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Revista do Instituto de Medicina Tropical de São Paulo

On-line version ISSN 1678-9946

Rev. Inst. Med. trop. S. Paulo vol.42 n.4 São Paulo July/Aug. 2000

http://dx.doi.org/10.1590/S0036-46652000000400010 

BRIEF COMMUNICATION

Toxocara SEROPREVALENCE IN CHILDREN FROM A SUBTROPICAL CITY IN ARGENTINA

 

José Mario ALONSO(1), María V. I. BOJANICH(2), Miryam CHAMORRO (1) & Jorge O. GORODNER(1)

 

 


SUMMARY

Most studies from Argentina have focused on toxocariasis as an environmental problem of big cities, and there are no available data about children infection from small or middle-sized cities. In order to assess the prevalence of anti-Toxocara antibodies in infantile population, 206 children from Resistencia, of both sexes, aged 1-14 years old were studied by Elisa testing with E/S T. canis L2 antigens. Hematological parameters and immunoglobulin levels were determined; five days' stool samples were studied and epidemiological data were obtained by means of a questionnaire to parents. Results showed that 73% of the children had one or more dogs living at home, 57% reported geophagia and 37.9% were positive for Toxocara serology, but there was no significant difference in prevalence neither for boys and girls, nor concerning age. An increased risk of infection was observed in age groups 5-6 and 7-8 for boys, and in age groups 3-4 and 5-6 for girls.

KEYWORDS: Toxocariasis; Toxocara canis; Visceral larva migrans; Seroprevalence


 

 

Human toxocariasis is probably one of the most widely spread zoonotic nematode infection. Toxocara eggs acquired by hand-to-mouth contact hatch in the stomach and the larvae migrate through human soft tissues leading to visceral larva migrans (VLM) or ocular larva migrans (OLM)8. As the parasite does not develop in man until adulthood, the examination of fecal specimens is not helpful; thus the diagnosis of toxocariasis as well as the assessment of its importance in population, can only be achieved through serological tests. In developed countries, VLM has been referred to as the second most common type of helminthic infection; in developing countries, although other helminthiasis are highly prevalent, human toxocariasis is likely to be also very frequent14.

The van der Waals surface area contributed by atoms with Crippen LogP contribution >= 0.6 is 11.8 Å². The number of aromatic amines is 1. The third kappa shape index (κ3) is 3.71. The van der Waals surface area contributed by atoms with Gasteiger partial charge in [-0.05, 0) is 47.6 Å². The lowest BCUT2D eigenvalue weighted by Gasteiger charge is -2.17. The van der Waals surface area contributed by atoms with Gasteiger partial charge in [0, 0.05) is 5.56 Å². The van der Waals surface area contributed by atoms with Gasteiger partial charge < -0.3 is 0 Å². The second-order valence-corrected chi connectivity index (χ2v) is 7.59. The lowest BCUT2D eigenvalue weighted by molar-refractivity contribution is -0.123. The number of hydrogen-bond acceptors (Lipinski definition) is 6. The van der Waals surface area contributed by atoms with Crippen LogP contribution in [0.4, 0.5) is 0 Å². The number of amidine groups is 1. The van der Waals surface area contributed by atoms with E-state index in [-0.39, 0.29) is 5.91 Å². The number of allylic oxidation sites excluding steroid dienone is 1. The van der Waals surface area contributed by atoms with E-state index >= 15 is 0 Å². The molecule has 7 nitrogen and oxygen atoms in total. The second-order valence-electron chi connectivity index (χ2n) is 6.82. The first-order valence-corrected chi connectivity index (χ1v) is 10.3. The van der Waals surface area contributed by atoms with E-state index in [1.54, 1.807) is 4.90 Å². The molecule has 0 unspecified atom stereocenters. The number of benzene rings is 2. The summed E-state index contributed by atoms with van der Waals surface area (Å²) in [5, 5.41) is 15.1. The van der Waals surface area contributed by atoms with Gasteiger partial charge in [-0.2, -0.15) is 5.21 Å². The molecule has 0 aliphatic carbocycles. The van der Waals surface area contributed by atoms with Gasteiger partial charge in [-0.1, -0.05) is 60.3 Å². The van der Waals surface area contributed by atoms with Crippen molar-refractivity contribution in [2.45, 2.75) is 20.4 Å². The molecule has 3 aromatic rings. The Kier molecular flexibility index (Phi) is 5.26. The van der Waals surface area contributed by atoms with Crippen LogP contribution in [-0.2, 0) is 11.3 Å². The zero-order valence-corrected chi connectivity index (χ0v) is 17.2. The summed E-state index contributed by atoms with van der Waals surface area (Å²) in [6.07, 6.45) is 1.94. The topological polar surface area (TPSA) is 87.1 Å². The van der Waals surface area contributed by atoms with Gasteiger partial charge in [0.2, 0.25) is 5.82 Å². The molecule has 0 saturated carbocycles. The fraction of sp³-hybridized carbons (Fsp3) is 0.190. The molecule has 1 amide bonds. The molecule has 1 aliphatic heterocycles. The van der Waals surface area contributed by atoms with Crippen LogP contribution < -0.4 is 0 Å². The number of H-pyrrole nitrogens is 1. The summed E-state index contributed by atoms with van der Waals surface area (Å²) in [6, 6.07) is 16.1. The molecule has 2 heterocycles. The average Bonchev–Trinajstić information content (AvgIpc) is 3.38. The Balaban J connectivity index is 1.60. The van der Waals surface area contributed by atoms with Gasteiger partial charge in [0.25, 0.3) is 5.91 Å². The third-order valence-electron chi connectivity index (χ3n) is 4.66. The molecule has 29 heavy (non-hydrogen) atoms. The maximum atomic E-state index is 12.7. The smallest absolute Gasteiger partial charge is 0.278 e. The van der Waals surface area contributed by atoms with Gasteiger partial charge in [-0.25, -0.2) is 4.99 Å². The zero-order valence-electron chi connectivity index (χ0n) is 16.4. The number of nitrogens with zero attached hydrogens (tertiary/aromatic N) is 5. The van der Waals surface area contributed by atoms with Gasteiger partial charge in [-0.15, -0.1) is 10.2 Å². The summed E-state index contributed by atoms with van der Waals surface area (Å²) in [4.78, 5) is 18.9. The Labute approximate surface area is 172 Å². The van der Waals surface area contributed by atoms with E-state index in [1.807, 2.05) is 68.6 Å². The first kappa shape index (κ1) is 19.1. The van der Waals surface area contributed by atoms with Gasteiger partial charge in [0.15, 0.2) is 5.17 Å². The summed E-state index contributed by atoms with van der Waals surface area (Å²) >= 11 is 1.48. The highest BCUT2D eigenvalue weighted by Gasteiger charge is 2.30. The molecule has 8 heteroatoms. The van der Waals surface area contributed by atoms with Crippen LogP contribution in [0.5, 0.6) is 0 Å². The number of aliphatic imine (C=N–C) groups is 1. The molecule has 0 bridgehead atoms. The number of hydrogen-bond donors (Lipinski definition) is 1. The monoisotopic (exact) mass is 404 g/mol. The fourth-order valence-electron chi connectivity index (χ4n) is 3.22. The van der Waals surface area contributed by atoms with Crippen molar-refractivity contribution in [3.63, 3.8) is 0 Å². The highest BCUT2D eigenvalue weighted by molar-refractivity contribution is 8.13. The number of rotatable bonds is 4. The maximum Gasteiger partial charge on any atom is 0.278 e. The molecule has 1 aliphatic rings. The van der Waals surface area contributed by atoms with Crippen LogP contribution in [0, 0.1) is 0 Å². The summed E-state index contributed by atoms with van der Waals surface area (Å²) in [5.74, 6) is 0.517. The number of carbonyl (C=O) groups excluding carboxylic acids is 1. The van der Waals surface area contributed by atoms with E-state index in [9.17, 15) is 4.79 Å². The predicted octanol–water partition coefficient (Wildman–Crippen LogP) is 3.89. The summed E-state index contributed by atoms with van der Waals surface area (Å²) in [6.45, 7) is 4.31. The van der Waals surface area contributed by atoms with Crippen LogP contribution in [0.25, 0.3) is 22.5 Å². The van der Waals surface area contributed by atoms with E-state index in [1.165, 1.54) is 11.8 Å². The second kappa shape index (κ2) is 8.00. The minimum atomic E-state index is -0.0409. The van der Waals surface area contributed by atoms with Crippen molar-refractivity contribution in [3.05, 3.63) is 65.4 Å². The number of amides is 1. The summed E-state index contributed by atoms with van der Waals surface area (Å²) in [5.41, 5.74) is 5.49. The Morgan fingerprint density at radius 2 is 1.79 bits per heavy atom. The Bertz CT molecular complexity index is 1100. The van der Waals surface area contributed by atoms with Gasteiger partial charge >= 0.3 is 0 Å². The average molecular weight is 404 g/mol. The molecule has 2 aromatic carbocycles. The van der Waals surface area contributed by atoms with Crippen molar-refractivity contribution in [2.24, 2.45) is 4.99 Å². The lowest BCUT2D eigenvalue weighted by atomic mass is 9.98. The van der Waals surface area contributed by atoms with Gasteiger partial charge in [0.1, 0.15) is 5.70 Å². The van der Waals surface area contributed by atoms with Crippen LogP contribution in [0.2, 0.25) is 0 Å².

Most of the studies from Argentina have focused on toxocariasis as an environmental problem of big cities13,15; there are few reports about human infection, particularly in children, and there are no available data from small or middle-sized cities where urban contamination presents different characteristics from those in big ones, due to the particular relationship that its inhabitants establish with the surrounding environment5. All these circumstances have led us to assess the prevalence of anti-Toxocara antibodies in a middle-sized subtropical city's infantile population in Argentina.

A survey was carried out in Resistencia, a city located in the northeast of Argentina (27º10' S, 58º58' W, and at 53 m above sea level), and characterized by a subtropical climate with hot and humid summers and moderately mild and dry winters (average annual temperature of 20.5 º C; mean annual rainfall of 1350 mm). The city has more than 350,000 inhabitants and people live predominantly in individual houses with front gardens, backyards, and wide sidewalks with a narrow paved area, the rest being bare ground or partially covered by grass. Only 20% of the urban area has paved streets, about 70% of the families own dogs and stray dogs are quite frequent. The population studied was children in apparent good health, belonging to medium-low and low socio-economic levels, in age group 1-14 years old, attending six Primary Health centers. The program was first considered and approved by the Ethics Committee of the responsible institution. Medical staff and parents were informed in writing about the survey prior to sampling, and those parents who accepted to include their children were requested to be present at sampling time and to fill in a simple questionnaire with personal and epidemiological data (ownership of dogs, their presence inside the house, use of public playgrounds by children, geophagia, etc.).

Blood samples were taken from a total of 206 children (118 male-88 female) selected at random (1 out of 5). Anti-Toxocara IgG antibodies were investigated with a commercial Elisa test (LMD, TC 1, Alexon-Trend Inc., Ramsey, Mn-USA) employing excretory/secretory Toxocara canis L2 larval antigen3, with the following performance characteristics: sensitivity: 86%, specificity: 98% and a positive predictive value of 91% on the sera dilution employed. All serum samples were tested in duplicate at dilution 1:100 and strong positive, weak positive (cut-off value) and negative controls were included in each run. According to the manufacturer´s instructions, serum with optical densities higher or lower than cut-off value (plus 1 SD) were considered positive or negative for Toxocara Ig G antibodies.